The story of the drum language illustrates the central dogma of information theory. The central dogma says, “Meaning is irrelevant.” Information is independent of the meaning that it expresses, and of the language used to express it. Information is an abstract concept, which can be embodied equally well in human speech or in writing or in drumbeats. All that is needed to transfer information from one language to another is a coding system. A coding system may be simple or complicated. If the code is simple, as it is for the drum language with its two tones, a given amount of information requires a longer message. If the code is complicated, as it is for spoken language, the same amount of information can be conveyed in a shorter message.
Another example illustrating the central dogma is the French optical telegraph. Until the year 1793, the fifth year of the French Revolution, the African drummers were ahead of Europeans in their ability to transmit information rapidly over long distances. In 1793, Claude Chappe, a patriotic citizen of France, wishing to strengthen the defense of the revolutionary government against domestic and foreign enemies, invented a device that he called the telegraph. The telegraph was an optical communication system with stations consisting of large movable pointers mounted on the tops of sixty-foot towers. Each station was manned by an operator who could read a message transmitted by a neighboring station and transmit the same message to the next station in the transmission line.
The distance between neighbors was about seven miles. Along the transmission lines, optical messages in France could travel faster than drum messages in Africa. When Napoleon took charge of the French Republic in 1799, he ordered the completion of the optical telegraph system to link all the major cities of France from Calais and Paris to Toulon and onward to Milan. The telegraph became, as Claude Chappe had intended, an important instrument of national power. Napoleon made sure that it was not available to private users.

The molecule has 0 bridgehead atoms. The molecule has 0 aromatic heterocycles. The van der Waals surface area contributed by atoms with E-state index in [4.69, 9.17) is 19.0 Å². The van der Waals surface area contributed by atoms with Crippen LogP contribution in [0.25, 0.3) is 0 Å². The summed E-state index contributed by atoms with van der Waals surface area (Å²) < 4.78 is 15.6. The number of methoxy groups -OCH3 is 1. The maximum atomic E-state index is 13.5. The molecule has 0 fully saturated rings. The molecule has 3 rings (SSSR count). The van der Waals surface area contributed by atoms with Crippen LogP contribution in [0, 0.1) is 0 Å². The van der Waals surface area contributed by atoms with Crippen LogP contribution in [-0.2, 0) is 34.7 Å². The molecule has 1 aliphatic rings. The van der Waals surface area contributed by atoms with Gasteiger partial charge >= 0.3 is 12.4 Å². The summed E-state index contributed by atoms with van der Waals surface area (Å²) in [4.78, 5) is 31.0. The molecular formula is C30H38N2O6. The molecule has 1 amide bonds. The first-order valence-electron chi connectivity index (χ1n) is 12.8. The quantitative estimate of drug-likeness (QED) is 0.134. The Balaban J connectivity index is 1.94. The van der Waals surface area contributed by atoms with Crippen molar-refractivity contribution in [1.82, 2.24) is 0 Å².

Unlike the drum language, which was based on spoken language, the optical telegraph was based on written French. Chappe invented an elaborate coding system to translate written messages into optical signals. Chappe had the opposite problem from the drummers. The drummers had a fast transmission system with ambiguous messages. They needed to slow down the transmission to make the messages unambiguous. Chappe had a painfully slow transmission system with redundant messages. The French language, like most alphabetic languages, is highly redundant, using many more letters than are needed to convey the meaning of a message. Chappe’s coding system allowed messages to be transmitted faster. Many common phrases and proper names were encoded by only two optical symbols, with a substantial gain in speed of transmission. The composer and the reader of the message had code books listing the message codes for eight thousand phrases and names. For Napoleon it was an advantage to have a code that was effectively cryptographic, keeping the content of the messages secret from citizens along the route.